Bipartisan Budget Deal Estimated to Add $1.7B to National Deficit Over Decade; 2019 Deficit Expected to Be $63B More Than Estimated in May

  • According to new analysis from the Congressional Budget Office (CBO), a massive budget deal that passed the Congress earlier this month will add $1.7 billion to the national deficit over a decade. The budget deal raises spending caps in 2020 and 2021.
  • The CBO calculated “that while the bipartisan deal increased spending for next year by about 3 percent over current levels, or $50 billion, the cap is 15 percent higher than the roughly $125 billion in budget cuts that were scheduled to go into effect.”
  • The CBO compared the new spending over a decade to scheduled cuts, and  “last year, the CBO also estimated what the deficit would look like if there were no scheduled cuts and spending only rose with inflation.”
  • The office estimated “the deficit for 2019 is expected to be $63 billion more than what it estimated in May” and will be “$809 billion more over the next 10 years, compared to its May estimate.”
  • Two things were determined to contribute to the deficit increase: “the bipartisan spending agreement that Congress passed and Trump signed Aug. 2, and supplemental appropriations for disaster relief and border security.”
  • The astronomical figure “is likely to fuel an ongoing debate about soaring deficits, which the CBO projects will near $1 trillion this year, and amount to $12.2 trillion over the next decade.”
  • Mandatory spending programs like Medicare, Medicaid and Social Security are “the main drivers of the deficits.”
  • CBO Director Phillip Swagel said: “Federal Debt, which is already high by historical standards, is on an unsustainable course, projected to rise even higher after 2029 because of the aging of the population, growth in per capita spending on health care, and rising interest costs.”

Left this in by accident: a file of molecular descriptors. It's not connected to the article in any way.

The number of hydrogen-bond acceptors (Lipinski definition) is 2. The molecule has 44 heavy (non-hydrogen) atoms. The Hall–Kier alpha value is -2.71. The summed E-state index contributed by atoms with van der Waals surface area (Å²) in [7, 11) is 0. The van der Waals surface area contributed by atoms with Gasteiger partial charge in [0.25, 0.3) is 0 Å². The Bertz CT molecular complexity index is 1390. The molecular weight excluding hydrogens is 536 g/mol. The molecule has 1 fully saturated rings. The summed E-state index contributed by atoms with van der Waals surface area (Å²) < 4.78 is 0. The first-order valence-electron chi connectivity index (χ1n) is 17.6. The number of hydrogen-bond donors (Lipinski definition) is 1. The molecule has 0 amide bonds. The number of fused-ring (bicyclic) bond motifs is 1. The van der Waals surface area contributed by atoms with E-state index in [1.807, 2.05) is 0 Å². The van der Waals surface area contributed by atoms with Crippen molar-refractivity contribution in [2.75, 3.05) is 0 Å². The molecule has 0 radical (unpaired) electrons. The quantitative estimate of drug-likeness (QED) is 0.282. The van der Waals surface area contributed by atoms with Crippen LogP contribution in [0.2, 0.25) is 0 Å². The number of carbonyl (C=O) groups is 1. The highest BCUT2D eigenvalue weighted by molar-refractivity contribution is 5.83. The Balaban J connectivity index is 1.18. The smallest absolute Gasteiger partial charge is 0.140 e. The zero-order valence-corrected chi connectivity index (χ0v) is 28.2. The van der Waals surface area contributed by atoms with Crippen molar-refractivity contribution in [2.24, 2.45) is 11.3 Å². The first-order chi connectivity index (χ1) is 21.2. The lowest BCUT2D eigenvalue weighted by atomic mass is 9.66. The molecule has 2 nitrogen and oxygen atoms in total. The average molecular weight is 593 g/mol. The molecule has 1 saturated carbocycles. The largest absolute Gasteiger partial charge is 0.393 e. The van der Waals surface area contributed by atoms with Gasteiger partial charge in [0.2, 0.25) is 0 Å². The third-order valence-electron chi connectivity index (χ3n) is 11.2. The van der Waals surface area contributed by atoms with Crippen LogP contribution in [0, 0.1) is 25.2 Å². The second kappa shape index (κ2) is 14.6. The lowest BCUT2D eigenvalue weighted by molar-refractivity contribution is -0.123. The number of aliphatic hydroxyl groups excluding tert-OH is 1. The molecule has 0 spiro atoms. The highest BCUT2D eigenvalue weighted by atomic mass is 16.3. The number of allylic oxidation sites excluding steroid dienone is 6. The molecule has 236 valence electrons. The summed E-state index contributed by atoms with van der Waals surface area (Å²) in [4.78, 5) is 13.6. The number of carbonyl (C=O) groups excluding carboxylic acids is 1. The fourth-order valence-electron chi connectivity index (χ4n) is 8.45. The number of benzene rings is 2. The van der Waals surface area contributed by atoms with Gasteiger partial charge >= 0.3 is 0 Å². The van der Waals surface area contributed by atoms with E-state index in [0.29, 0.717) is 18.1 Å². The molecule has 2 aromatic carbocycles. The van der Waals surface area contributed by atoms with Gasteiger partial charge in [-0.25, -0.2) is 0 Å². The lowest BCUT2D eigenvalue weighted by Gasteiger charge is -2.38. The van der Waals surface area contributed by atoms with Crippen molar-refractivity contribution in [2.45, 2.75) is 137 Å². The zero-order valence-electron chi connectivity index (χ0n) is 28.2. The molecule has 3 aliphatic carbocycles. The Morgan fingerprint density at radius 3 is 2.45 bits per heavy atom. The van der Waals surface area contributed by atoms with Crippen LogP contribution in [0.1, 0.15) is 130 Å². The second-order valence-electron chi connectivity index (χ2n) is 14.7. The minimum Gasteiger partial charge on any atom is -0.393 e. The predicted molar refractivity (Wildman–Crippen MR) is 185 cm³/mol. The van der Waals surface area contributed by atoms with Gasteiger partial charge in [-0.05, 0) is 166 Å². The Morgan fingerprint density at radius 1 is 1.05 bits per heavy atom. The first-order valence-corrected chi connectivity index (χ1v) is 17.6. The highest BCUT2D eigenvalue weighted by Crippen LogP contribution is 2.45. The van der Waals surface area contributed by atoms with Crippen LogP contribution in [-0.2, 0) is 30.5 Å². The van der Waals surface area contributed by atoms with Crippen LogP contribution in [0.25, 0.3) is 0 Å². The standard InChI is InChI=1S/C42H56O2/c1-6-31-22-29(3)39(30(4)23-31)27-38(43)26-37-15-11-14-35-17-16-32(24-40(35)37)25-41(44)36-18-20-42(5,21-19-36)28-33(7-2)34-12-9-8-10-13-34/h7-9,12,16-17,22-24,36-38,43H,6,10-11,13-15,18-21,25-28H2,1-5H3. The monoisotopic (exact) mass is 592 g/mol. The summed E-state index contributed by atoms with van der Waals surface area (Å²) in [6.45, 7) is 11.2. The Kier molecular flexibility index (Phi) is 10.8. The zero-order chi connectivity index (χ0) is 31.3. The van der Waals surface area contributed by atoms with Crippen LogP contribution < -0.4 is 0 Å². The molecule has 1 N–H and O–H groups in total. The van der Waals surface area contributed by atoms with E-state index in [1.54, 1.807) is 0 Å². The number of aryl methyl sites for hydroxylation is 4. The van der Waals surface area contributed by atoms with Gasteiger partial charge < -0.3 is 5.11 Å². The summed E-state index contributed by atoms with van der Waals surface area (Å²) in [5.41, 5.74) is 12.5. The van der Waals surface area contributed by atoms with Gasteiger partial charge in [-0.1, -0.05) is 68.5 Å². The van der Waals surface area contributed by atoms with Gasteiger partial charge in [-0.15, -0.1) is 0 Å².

• Swagel added: “To put it on a sustainable course, lawmakers will have to make significant changes to tax and spending policies—making revenues larger than they would be under current law, reducing spending below projected amounts, or adopting some combination of those approaches.”
  • Fiscal hawk Michael A. Peterson said: “We all know we are already on a troubling fiscal path, but today’s CBO report shows us that our leaders are making things considerably worse.”

Reference Links

  • CNBC: CBO expects deficit to grow more than projected, warns that tariff hikes could harm growth  READ
  • The Hill: Spending deal to add $1.7 trillion to deficit: CBO READ
  • NPR: The Federal Budget Deficit Is Getting Bigger As Spending Grows READ
  • Fox Business: CBO raises budget deficit estimate for 2019 and beyond READ

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